Fortunately, at nearly every other turn, my yt mama rises above these impulses, and offers a more complex treatment of race and representation, exploring the ways her mother can both be the force that disavows Eng’s perspective and the woman who “loved [her] not-yt dad / and didn’t give a fuck / what anyone in our shitty prairie town thought / about their love,” the woman who would “give rides to women whose men were inside” against the overwhelming violence of the prison industrial complex.

Nothing is excused, but nor are details ironed out in favour of something more digestible. Instead, Eng turns the smallest, most unexpected interactions into compelling poetry. Even sharing something as seemingly simple as a song can reveal kaleidoscopic longings, pointed miscommunications. Listening to “Half-Breed'' on the radio, her mother sees Cher’s glamour, Eng hears the pain of being a “half-breed.” Where her mother sees that “Mariah [Carey] is a mixee and that people love her” as a refutation of racism and isolation, Eng sees the hair obscuring Mariah’s face and the ways the popstar tried to hide from her mixed identity. Her mother sees Mariah’s success, the adoration of her fans. Eng sees Mariah’s pain. At its most engaging, the collection teases out these kinds of messy, conflicting desires.

We do not, my yt mama suggests, fit neatly into our expected narratives or origins. In her poem “who we are /what they see,” Eng humorously gestures to how the racial expectations imposed on her and her friends by onlookers never quite align with their realities. Rather than assert a politics of solidarity or allyship, “who we are /what they see” describes an experience of shared ambiguity, one that neither the speaker nor her relations opted into:

my friend Michelle who is Métis
was called a chink as a child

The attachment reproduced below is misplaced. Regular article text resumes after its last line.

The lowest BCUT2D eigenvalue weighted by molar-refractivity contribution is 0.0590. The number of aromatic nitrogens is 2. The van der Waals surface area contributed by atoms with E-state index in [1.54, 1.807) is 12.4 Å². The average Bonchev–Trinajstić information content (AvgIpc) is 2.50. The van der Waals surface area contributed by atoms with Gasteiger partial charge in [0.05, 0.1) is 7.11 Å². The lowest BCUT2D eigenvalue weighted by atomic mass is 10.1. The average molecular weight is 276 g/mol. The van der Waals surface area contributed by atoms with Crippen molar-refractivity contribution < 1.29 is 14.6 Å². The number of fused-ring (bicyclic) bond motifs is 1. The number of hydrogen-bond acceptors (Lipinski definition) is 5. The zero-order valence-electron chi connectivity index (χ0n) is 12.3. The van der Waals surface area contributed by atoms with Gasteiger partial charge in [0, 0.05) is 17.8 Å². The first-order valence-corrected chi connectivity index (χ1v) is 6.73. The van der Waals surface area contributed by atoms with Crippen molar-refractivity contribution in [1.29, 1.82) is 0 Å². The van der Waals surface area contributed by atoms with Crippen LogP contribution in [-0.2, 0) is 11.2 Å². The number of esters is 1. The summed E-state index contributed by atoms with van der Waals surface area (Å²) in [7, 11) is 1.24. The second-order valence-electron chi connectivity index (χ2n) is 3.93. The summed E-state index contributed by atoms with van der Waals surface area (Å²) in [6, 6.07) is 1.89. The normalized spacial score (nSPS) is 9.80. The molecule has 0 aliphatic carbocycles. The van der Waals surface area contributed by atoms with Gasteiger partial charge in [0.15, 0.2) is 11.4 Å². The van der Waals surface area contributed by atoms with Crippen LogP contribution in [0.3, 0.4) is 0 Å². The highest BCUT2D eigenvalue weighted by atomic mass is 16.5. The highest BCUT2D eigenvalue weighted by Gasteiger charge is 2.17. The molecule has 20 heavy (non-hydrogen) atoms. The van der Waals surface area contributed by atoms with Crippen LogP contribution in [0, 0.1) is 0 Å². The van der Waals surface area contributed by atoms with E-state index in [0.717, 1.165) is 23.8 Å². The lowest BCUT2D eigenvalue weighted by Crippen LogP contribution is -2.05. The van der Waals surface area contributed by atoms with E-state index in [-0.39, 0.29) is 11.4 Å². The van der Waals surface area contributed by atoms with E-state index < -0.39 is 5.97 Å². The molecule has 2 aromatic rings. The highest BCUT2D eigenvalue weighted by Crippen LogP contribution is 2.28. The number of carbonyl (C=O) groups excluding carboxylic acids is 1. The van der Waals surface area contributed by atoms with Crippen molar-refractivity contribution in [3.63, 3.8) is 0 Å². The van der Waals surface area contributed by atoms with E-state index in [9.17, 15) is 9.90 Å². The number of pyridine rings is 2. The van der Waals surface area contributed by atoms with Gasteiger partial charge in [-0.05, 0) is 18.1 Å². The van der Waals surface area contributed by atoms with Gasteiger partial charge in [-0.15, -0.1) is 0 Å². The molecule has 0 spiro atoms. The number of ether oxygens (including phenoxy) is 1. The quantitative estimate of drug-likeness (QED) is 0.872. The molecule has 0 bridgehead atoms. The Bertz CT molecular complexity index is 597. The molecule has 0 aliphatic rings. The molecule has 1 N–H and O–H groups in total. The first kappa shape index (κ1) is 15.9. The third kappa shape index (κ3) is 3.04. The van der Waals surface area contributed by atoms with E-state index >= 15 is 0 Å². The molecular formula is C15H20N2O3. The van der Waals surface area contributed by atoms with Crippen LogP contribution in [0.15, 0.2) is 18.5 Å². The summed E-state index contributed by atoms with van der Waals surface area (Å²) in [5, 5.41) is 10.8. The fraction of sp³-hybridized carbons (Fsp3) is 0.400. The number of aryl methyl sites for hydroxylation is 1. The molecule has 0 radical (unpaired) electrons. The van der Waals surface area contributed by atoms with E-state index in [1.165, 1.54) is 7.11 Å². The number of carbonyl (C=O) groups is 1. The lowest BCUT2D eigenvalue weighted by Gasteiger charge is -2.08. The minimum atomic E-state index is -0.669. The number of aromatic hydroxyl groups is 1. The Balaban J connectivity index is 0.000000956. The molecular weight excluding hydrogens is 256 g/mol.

I’m half Chinese half yt
but am typically pheneticized as Indigenous

Sheryl, Michelle’s sister, is Métis
but could pass as half Japanese half yt

My friend Echo is Chinese
but is sometimes pheneticized as half Japanese half yt

In the popularized language of CanLit’s “wreckage,” there is a common desire for our books and television, our authors and actors, to do clear political work, to telegraph politics and identities cleanly. But how neatly can we ever sort such entanglements? Just as her friends confound white onlookers, so too can Eng’s yt grandmother confound expectations of how a racialized author depicts her relationship to whiteness: “I haven’t contributed to the growing of food since I was a child and when I did it was with my yt grandma.” It’s a striking admission, and one that refuses CanLit’s enduring tendency for racialized authors to perform an “authentic” and morally didactic connection to the land or to their ethnic origins, and to claim that connection explicitly through a racialized heritage. Eng’s poetry suggests that authenticity cannot be so easily simplified, and makes room for us to grapple with our thorniest idiosyncrasies.

my yt mama is an invitation to generously reconsider both our personal and pop cultural expectations, to interrogate our conflation of authenticity with certainty—and the rewards of undertaking this challenging work.

Rebecca Peng
Rebecca Peng is a writer, currently living on the traditional, ancestral, and unceded territory of Musqueam, Squamish, and Tsleil-Waututh Nations.